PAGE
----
2011: Intelligent aluminium-steel construction

In the 991 series of the 911, which was introduced in 2011, Porsche further perfected the lightweight design for sports cars. This achieved a number of goals: improving vehicle dynamics while reducing fuel consumption, as well as enhancing safety and raising levels of comfort in comparison with earlier vehicles. The engineers chose a concept that puts the right material in the right place, using the right construction method. For the first time, this has meant that the current vehicle generation is lighter than its direct predecessor – by approximately 40 kilogrammes. And this is despite the additional weight originally expected due to the longer wheelbase, the more stringent safety requirements and the enhancements to the overall package.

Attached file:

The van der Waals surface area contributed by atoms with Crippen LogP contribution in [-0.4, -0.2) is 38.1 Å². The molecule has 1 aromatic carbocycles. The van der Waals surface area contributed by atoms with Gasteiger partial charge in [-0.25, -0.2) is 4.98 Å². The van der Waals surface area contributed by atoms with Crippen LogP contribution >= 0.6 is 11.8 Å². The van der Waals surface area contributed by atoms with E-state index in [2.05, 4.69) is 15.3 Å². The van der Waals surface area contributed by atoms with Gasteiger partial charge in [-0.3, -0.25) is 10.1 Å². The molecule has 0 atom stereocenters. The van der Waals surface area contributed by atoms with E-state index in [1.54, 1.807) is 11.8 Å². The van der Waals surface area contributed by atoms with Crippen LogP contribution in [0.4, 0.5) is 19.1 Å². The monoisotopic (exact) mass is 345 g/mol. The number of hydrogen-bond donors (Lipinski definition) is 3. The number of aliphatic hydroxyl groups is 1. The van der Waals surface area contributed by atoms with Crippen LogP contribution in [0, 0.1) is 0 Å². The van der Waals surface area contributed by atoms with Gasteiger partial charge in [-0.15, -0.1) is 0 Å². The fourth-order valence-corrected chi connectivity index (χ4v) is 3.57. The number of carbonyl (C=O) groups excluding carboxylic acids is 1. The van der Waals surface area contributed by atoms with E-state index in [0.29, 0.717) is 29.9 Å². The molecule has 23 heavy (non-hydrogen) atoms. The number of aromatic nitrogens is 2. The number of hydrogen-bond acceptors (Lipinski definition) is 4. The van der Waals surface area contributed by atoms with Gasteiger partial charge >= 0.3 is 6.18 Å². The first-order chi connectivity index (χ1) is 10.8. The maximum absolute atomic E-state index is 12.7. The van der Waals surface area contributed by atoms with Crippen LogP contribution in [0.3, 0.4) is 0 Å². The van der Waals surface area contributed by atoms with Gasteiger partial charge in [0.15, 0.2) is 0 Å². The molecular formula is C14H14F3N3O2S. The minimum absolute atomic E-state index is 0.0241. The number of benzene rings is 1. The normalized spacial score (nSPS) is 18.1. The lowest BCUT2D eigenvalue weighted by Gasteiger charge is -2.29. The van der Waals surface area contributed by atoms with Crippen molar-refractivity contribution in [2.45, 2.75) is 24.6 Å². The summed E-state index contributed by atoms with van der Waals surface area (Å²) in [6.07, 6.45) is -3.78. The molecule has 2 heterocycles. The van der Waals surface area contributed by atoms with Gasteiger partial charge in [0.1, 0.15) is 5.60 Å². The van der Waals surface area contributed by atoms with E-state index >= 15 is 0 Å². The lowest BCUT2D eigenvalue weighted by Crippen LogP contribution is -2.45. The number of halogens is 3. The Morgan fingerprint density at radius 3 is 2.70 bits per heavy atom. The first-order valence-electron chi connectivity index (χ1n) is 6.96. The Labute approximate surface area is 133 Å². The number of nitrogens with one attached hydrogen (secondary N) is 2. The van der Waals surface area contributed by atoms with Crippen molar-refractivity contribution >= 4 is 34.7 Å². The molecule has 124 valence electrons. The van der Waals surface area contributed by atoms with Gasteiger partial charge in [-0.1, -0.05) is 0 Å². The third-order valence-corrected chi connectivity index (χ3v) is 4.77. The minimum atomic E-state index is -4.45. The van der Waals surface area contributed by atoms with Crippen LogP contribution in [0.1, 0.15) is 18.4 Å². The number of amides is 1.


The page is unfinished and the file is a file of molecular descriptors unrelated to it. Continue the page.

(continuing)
The largest proportion of the weight saved (around 80 kilogrammes) was due to the new body-in-white with mixed aluminium-steel construction. With the exception of local reinforcement parts, the front body section and large parts of the floor and rear section are made of aluminium. This is also true of the lids, wings and the door structure. The coupé is 44 per cent aluminium and the cabriolet 43 per cent. A significantly larger proportion of the steel parts are made of super high-strength and ultra high-strength materials. The hot forged, press hardened steels provide an extremely high degree of occupant protection.

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2011: Seven-speed manual gearbox
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2008: Porsche double-clutch transmission (PDK)